Your Czech Republic

Full story by Gregg:

Gregg (USA), June 6, 2005
Gail and I visited Zavlekov, a small gathering of homes about two hours south of Prague. Here there are 250 inhabitants and here there have been about 250 inhabitants for over two hundred years. My nephew, Karel Fous and his wife Klara Fousova, found the Fous roots here five years ago.

The Fous farm is No. 3 Zavlekov. The town records go back to 1825 and show Fous as the owner of number 3 Zavlekov since then. The records also indicate that there were three inquiries into the town records for Fous in the early 1940's. It is presumed this was by the Nazi's trying to determine if there were Jewish roots in the Fous name. The Nazi's found none and left the Fous farm and its inhabitants in peace.

As we pulled into the dirt entry way into a "U" shaped collection of buildings we were greeted by running chickens, a few barking dogs, a sleeping cat, and a perky little old lady that was seated comfortable in the shade of a flowering bush. She had been alerted that we were coming today and had been seating there waiting for hours to greet her relatives from America... There were a few cars parking on the yard and these provided a contrast to what otherwise could have been a scene from 1825. Mrs. Fous was seated in the shade in what upon closer inspection was a living room chair. She had a scarf that framed her bright blue eyes and rather smooth complexion. Karel greeted her in Czech and she appeared excited to see us.

Her son Frantisek joined his mother in welcoming us to number 3 Zavlekov. Franti, as his mother called him, wore a broad smile and reminded Gail and me a great deal of my bother Bill. There was with out doubt a Fous "look" about him. Franti spoke no Engish, but understood some. He later commented that as soon as he saw me he knew that I was a Fous.

Now there were a number of buildings here on the property and it seemed like there were quite a number of families. It turns out that while the number 3 was all owned by the Fous's at one point, it now has five or six families that are not Fouses living and owning there. Over the generations children build residences on the farm, homes are added on to, buildings are sold or in-laws are brought in and the family chains become unlinked and homes are sold. This is the best I can figure.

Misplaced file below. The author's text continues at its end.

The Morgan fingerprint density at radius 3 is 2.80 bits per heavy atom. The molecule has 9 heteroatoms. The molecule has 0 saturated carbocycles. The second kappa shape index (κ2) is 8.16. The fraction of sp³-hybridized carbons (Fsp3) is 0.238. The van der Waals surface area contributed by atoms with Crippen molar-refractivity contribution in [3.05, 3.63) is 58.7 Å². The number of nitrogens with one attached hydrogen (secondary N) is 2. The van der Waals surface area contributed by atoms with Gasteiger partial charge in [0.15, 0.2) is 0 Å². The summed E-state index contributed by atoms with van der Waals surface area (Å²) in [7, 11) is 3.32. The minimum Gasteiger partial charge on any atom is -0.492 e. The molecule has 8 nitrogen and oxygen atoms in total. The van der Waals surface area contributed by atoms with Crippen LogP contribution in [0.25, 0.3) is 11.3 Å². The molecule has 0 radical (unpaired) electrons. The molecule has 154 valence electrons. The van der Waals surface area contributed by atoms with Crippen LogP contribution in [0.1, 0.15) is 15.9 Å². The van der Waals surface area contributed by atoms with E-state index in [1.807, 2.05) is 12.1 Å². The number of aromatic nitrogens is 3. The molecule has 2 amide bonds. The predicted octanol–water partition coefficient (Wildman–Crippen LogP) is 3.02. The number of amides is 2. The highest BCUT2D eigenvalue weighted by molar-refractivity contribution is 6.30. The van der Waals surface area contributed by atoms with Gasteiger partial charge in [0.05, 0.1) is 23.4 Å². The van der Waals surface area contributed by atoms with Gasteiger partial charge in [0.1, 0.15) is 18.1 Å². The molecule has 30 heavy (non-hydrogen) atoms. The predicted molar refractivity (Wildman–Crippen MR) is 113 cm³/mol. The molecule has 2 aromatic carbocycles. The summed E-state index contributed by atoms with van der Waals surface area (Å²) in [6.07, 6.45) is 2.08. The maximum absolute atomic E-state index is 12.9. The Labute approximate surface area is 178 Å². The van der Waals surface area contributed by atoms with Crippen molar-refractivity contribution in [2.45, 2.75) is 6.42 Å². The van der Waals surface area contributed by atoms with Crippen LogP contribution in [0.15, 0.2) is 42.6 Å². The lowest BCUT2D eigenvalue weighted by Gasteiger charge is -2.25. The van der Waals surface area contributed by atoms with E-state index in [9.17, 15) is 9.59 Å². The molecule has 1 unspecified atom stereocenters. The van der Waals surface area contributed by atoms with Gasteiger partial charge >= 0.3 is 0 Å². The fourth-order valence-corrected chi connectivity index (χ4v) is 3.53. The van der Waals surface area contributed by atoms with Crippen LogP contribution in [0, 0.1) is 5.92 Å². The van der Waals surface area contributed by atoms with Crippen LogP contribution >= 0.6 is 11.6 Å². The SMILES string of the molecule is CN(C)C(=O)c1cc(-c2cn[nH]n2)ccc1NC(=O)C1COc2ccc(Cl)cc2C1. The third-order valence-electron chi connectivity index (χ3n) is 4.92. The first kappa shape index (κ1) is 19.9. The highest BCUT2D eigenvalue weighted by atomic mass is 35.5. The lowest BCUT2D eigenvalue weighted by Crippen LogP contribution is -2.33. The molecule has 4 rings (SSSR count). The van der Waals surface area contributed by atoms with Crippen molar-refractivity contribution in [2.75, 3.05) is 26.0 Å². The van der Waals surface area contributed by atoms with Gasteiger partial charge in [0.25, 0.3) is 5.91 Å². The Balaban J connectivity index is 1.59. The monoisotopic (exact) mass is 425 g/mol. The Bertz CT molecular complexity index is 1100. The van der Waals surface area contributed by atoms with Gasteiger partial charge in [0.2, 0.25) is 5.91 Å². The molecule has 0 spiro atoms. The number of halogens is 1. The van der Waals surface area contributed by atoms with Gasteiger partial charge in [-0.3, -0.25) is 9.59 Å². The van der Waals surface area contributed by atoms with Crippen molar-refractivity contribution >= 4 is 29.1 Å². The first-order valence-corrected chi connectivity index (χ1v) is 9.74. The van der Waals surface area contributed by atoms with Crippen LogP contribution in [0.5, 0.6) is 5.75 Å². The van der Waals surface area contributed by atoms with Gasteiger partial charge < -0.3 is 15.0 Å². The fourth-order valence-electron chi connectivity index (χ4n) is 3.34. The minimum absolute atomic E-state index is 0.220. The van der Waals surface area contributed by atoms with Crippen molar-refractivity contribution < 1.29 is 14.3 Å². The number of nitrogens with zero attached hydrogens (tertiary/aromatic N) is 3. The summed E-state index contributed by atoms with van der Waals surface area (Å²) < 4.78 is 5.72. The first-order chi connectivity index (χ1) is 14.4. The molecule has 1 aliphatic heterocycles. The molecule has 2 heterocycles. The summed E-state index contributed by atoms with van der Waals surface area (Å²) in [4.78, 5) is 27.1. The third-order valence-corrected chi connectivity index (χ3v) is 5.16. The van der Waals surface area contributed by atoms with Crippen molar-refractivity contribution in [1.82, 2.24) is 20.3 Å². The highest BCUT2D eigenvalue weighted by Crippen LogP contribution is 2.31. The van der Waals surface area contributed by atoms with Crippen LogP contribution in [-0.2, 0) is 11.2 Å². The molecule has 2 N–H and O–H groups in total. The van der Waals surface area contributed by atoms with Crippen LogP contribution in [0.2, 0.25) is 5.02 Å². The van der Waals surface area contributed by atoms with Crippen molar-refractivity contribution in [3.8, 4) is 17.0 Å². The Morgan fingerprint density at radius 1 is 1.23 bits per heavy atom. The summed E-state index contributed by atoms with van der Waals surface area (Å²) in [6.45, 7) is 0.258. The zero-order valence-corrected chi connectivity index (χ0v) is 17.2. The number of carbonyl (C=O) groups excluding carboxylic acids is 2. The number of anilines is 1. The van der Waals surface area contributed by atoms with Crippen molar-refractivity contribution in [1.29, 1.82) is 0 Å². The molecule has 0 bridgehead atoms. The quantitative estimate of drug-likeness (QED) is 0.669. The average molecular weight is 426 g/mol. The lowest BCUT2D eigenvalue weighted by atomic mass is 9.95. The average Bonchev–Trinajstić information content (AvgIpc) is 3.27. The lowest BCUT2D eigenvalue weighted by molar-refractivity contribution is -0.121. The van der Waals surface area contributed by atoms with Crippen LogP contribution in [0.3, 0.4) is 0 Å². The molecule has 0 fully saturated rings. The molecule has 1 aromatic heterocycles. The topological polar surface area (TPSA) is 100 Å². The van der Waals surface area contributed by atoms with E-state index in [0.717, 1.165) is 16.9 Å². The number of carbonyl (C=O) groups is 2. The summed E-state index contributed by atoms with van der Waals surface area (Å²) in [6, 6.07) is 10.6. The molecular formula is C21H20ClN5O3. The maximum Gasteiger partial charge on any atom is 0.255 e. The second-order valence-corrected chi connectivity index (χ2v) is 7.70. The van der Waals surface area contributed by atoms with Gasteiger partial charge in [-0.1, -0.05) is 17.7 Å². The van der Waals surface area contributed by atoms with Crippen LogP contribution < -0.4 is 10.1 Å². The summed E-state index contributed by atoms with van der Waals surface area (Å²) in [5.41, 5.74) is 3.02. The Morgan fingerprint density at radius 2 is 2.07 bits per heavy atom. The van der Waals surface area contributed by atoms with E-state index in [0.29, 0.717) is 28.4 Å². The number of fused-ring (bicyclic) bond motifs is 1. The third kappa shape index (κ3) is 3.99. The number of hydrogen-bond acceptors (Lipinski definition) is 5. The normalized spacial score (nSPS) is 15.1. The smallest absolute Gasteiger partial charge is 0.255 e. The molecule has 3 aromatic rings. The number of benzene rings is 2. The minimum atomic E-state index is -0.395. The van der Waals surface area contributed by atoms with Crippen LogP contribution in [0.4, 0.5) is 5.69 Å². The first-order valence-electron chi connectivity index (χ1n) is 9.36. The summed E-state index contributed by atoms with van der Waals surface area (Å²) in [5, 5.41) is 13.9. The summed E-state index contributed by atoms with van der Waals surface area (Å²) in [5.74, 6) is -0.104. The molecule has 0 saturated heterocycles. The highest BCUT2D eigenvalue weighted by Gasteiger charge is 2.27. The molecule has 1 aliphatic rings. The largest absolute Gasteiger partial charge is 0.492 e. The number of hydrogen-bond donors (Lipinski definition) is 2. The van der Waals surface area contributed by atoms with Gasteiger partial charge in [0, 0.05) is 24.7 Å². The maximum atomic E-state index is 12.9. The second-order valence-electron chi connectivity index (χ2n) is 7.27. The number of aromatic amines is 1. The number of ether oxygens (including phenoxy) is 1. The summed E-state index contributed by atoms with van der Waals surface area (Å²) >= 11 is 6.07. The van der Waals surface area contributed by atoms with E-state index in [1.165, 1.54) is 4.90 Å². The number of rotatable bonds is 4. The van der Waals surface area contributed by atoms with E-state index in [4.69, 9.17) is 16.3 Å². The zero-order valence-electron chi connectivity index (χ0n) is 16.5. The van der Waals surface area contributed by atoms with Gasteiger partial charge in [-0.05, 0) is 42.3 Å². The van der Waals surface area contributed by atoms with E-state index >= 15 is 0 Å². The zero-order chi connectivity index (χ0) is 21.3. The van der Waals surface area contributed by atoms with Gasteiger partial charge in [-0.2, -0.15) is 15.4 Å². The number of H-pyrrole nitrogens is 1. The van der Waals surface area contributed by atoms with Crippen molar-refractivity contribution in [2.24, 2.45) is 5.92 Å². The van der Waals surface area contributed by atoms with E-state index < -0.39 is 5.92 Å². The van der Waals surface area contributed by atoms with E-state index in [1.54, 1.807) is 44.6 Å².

Indeed we saw pictures of Franti's father as a three year old and the family is standing in front of a barn door with a crooked three foot long hinge. The door and the hinge were very much in evidence near the entrance to the home where we parked the car. Nothing had changed.

To get in the home that Franti and his wife and three children live in we walked past a stone wall with a door to the oxen barn and a pigeon coop. We walked through a kind of summer porch with skins of badger, wild boar and deer hanging o the walls. The entrance to the home was in the rear of the compound. I assume this was to segregate the home from the odors and the accompanying flies out front. We all took off our shoes when we entered the home. It was easy to tell that the home grew over the centuries and was adapted to more modern lifestyles with technologies like hot water, heat and electricity. The entrance of the home held a kind of shoe and outer room foyer. Lots of hats, shoes, and coats were hanging in the entrance. We came through the kitchen and sat in the living room with two widows that looked over the back yard and pasture. In fact, the room in which the three children (all in their teens) slept was the original main part of the house an it was where, Franti advised, his mother was born.

It was impossible, from the outside of the building, to tell where the house began and the barn ended. Three bulls were in the front and they shared a wall with the main living room of the house on the rear. The home was only four rooms; two for sleeping, one for the kitchen and one for everything else.

The farm seemed very self sufficient. The only obviously "commercial" part was about a hundred sheep. The rest of the farm seem geared to feeding the family. A vegetable garden, beehive, small chicken coop, a few goats, etc. Many out buildings were scattered throughout the yard. There was a car "graveyard" in one corner in which I spied a world war two jeep.

Years of communism taught these people self reliance. If they wanted to eat, they had to provide it themselves. They lived simply, but by all appearances, very happily.

Outside this small village (more like a wide spot in the road), I saw no new construction and no developer signs announcing a new community, in fact we did not even see a new home being built for a hundred miles.

It will take more than a few years for the Cezch Republic to be effected by the growth and excitement that has already invaded major cities like Prague and Brno, but Gail and I have already decide we will return next year. Just to make sure.

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